What comes now seems like a soup of letters. I began to receive classes ten years later in the TEI (Independent Experimental Theater), which was born in 1968 as a split of the TEM, and in turn would become the TEC (Spanish Stable Theater). These classes were somewhat itinerant. They began in the TEI room, the Little Theater of Magallanes Street, which had a capacity of seventy people, but the seats could be removed and thus expanded space. From there we went to the dance studio of Karen Taft, in Libertad 15, where she also taught movement with Arnold Taraborelli, American as Layton, of Philadelphia, and tried the functions of TEI. Later Layton Laboratory was created, which started, if I remember correctly, in the Spanish test rooms and then in Carretas 14, which was when I disengaged a little, for work reasons, but whenever I could go back to continue learning.

My professional debut was in So Five Five Years, directed by Miguel Narros, in 1978. Doing two daily functions seemed to me something extraordinary. At that time they were already the TEC, with a management team formed by Narros, Jose Carlos Plaza, Layton and Taraborrelli. Narros and Plaza used to sign the montages, and Layton and Taraborrelli always collaborated in directing. They were all great, but Mr. Layton, as we all called him, was extraordinary. He was a teacher and a sower. Now anyone is called a teacher, but there are very few who are really teachers.

The first thing that caught my eye was his appearance. Very elegant, with great authority. Eyes piercing, [like a] hawk. And a grave, precious, persuasive voice. Not only did it revolutionize the art of acting in Spain, but it made us see very clearly the links, the legacies. He showed us where we were coming from. He told us that there were a number of actors who were our elders: they had never stepped into a class, but they were the best teachers we could have. And that is not usual. The usual thing is to try to erase all of the above, especially if the person who says it is a foreigner. There are many schools that despise what others do, as if they were the only possessors of theatrical truth. And he was just the opposite, a man of immense generosity, constant. He would get excited and tell us, “You have to run to see what Berta Riaza does in that role. He is doing exactly what I ask you to do.” He adored Mary Carrillo, Berta Riaza, and Gutierrez Caba.

Mr. Layton taught me what I call the “fundamental principles”, beginning with the approach to the text. It made you discover, line by line, what the character was silent. He said: “If a text is well written, you will detect not only what the character says but what he decides not to say, which is much more important, because it is what defines him and makes him really interesting. But it’s not always easy to see.”

Another day he told us: “Many actors have the tendency to want to tell the whole character, to “illustrate” it, and then the interpretation becomes redundant. Do not “explain”, nor forget that the public also thinks. They not only have to listen to you but they have to be moved: they have to think with you, and wonder what you are thinking”. It combined in an incredible way to delve into the psychology of the character with an absolute practical sense of how to handle an actor on stage.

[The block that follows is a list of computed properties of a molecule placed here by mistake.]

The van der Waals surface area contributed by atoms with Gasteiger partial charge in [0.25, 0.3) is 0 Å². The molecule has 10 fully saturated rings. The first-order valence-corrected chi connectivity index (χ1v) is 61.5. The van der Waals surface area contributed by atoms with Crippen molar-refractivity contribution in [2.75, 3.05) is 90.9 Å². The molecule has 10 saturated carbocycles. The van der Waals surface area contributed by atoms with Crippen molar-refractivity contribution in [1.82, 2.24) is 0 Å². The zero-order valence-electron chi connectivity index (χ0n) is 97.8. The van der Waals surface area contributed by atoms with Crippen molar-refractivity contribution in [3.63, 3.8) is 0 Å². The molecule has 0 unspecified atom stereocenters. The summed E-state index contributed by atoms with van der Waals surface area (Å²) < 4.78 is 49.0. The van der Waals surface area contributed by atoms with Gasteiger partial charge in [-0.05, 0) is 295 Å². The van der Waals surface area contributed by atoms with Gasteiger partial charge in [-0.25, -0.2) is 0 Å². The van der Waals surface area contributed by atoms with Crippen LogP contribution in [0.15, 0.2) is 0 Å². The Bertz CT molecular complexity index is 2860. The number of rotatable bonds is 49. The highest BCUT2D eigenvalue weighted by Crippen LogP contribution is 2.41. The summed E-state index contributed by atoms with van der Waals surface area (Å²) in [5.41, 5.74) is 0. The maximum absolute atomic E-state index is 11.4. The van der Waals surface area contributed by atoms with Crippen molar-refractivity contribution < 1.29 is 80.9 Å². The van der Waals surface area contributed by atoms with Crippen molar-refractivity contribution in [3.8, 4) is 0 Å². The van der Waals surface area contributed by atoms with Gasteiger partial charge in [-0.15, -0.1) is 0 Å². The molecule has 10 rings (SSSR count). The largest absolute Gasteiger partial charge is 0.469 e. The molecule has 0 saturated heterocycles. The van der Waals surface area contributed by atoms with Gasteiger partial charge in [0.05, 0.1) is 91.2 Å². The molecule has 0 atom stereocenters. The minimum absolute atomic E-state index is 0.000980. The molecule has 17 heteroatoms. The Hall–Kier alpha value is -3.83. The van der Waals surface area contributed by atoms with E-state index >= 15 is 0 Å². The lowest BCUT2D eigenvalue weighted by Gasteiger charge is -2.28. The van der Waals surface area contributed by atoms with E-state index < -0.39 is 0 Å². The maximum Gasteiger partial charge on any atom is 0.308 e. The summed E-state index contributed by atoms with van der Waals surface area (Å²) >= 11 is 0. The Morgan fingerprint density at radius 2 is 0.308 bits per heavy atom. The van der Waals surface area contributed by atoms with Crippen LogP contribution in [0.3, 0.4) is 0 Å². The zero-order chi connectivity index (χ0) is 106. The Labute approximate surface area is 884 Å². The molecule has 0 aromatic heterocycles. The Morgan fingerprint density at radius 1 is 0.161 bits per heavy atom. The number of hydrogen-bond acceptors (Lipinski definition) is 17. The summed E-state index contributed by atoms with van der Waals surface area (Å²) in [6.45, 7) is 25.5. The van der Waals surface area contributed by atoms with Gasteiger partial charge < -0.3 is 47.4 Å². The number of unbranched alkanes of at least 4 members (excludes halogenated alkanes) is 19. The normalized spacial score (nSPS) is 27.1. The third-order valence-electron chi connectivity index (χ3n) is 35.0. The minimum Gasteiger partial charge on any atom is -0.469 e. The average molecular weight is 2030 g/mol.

He had the pride of one who knows he knows, but deep down he was very humble: “There are many people who say that I am the one who has brought the Method to Spain,” he said. “They are wrong, because the Method does not exist. What is the Method? It’s naming common sense. The Method does not exist because there are so many methods as actors. Each of you will find your own method through what you learn here with me, what you learn in another school and, above all, on stage. Note that two actors who have studied in the same school never work in the same way. Even the same actor, by his vital circumstances, never prepares the characters in the same way: it depends on whether he does it in the spring or in the winter, if he has had an illness or is healthy . . . there are always a thousand variables.” He always taught to relativize everything, not to put big caps on things.

There was another startling thing about Mr. Layton. He had spent many years in our country and was fluent in written Castilian, because he did a lot of translations, but he still spoke a very American Castilian, a Spanglish that was not always easy to decipher. To finish it off, a grenade left him deaf in Iwo Jima. Many people asked me: “This man, how can he teach and direct?” They did not believe me when I told them that he had a capacity for observation and listening that touched the paranormal. He listened with his eyes. He studied the placement of the body and always knew if you were in the right tone. And what he said coincided fully with what the other directors of the team had warned.

As teacher and director he had an infinite patience. When an actor did not understand something, he went to the basics to help him get to where he wanted to take him. If the actor had not done the initial work on his own, he’d done the whole process with him from the beginning. Being patient is a way of being respectful. And he knew how to lead each one in a different way: that is one of the greatest qualities of a director.

There were two eras in my relationship with him. The first was in the classes; the second, on stage. In the TEC I did The Tartar Lady, of Nieva, the Don Carlos of Schiller and Long Trip to the Night, of O’Neill. They were directing Narros or Plaza but, as I said before, Layton was always there, and helping you to break down each scene. In the second stage a friendship was formed, because in the rehearsals there are many dead times and I was fortunate to be able to talk much with him about life and the trade.